‘He had no form or majesty that we should look at him, nothing in his appearance that we should desire him. He was despised and rejected by others…and as one from whom others hide their faces he was despised and we held him of no account.’ (Isaiah 52)
It’s as though he has carried in with him all the sins of the Tory Government: their lying and law-breaking, guideline bending and ineptitude throughout the Covid pandemic and since. He is a repulsive, disruptive presence. Interestingly, Kristeva also points out that ‘It is not lack of cleanliness or health that causes abjection but what disturbs identity, system, order. What does not respect borders, positions, rules. The in-between, the ambiguous, the composite. The traitor, the liar, the criminal with a good conscience…Abjection is immoral, sinister, scheming, and shady.’
Matt Hancock’s professed reason for taking part is to prove that he (and other politicians) are ‘human beings like everyone else’. Yet his performance isn’t convincing in that regard, for he excels at everything (apart from emotional intelligence). In his ability to focus on disgusting tasks and to power through them – in pursuit of popularity and his own self-interest (the two are coterminous) – we can see the evolutionary advantage of something primal – a kind of dissociation. Indeed, scheming and shady.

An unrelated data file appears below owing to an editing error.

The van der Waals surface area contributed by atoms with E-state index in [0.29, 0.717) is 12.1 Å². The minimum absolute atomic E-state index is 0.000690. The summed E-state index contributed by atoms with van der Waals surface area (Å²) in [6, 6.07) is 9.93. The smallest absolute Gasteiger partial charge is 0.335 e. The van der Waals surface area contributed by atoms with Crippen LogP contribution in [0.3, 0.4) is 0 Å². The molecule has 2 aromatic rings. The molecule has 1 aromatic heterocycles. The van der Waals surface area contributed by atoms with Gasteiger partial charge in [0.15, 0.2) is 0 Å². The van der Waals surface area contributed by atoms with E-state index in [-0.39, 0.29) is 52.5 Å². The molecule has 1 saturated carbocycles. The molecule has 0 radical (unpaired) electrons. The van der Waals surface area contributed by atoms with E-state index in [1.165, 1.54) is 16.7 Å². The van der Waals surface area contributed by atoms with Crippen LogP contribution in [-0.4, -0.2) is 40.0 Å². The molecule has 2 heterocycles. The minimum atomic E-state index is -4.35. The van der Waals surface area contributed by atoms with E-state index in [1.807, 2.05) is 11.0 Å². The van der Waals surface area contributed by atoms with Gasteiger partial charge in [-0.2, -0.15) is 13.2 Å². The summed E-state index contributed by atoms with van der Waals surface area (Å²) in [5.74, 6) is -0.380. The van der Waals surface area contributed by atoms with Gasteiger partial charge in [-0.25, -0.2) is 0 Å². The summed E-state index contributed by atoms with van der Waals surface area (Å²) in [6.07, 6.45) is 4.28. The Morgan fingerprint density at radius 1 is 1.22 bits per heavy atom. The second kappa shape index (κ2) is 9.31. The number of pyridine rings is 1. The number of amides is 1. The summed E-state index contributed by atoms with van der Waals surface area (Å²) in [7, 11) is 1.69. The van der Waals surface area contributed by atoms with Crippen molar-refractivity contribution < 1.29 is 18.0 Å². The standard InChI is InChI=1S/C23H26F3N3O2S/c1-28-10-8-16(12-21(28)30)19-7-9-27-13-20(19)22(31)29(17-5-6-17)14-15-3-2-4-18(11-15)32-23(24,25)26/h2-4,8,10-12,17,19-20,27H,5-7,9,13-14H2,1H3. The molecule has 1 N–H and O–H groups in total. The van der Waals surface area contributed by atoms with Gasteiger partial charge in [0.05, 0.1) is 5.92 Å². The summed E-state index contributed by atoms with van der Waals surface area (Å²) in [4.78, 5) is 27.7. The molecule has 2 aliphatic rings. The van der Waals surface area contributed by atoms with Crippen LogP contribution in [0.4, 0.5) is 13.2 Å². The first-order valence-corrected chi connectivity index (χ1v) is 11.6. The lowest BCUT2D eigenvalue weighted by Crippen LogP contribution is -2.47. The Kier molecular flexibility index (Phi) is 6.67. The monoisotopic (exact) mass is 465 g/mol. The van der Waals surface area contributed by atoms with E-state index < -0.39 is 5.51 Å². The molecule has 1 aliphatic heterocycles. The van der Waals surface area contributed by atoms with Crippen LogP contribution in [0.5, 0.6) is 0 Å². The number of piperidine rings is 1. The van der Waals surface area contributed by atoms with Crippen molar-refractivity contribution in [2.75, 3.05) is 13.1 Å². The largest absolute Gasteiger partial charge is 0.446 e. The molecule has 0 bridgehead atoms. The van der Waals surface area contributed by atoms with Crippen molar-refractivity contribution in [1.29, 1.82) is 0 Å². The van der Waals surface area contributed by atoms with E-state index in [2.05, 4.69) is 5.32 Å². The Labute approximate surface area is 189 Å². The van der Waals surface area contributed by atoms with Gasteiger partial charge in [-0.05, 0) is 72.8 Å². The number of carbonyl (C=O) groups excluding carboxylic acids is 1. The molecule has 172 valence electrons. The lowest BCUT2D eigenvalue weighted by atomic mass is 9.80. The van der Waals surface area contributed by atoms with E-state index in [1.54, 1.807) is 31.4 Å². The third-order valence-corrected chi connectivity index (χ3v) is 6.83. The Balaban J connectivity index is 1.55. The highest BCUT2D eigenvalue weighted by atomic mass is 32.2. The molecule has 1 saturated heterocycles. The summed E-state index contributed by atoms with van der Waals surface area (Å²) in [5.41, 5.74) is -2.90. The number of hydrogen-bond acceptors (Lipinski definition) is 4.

Under questioning from his camp-mates, he declares that he has written a book about the pandemic through which he tells ‘the truth’, and reminds us that there is also an enquiry underway that will get at ‘the truth’. Yet he doesn’t seem in the least bit haunted or mortified by the part he played in the global tragedy. The culmination of this scene sees him, with a hint of a tear in his eye saying, ‘What I am really after is a bit of forgiveness’. It’s hard to believe him (though one female participant offers him compassion). Chris Moyles is our wisdom figure in this moment: ‘I don’t buy it’, he muses to camera, ‘What does he want forgiveness for? Having an affair? Getting caught? Making mistakes?’ All good questions. Hancock believes it’s sufficient simply to declare, ‘I messed up, I ‘fessed up’. Apparently ‘falling in love’ was both the source and explanation for his downfall.
Julia Kristeva recalls Francis of Assisi and how he visited lepers and left only having kissed them on the mouth, having bathed their wounds, sponging pus and sores. She remarks, ‘A source of evil and mingled with sin, abjection becomes the requisite for a reconciliation, in the mind, between flesh and the law. It is at once what produces the disease, and the source of health, it is the poisoned cup in which man drinks death and putrefaction, and at the same time the fount of reconciliation.’
Perhaps this is the key to this year’s ‘I’m a Celebrity’. Matt Hancock is ‘the despised and rejected’, who has emerged from the beleaguered Tory Party to endure ritual discipline and punishment for the whole. He is the scapegoat; the lamb to the slaughter (though far from silent…he never stops talking). It’s a kind of penal substitution, but instead of ending up dead, he will redeem the Tories, restore a place for himself in people’s hearts, and secure healthy sales for his book.
He wants to hoodwink us all into that ‘little bit of forgiveness’, having done nothing to earn it. Dabbling in abjection is simply a disgusting diversionary tactic from the real horror show that is contemporary Britain. And to those who eschew them, I say that reality TV shows teach us more than we think.
General Secretary, Modern Church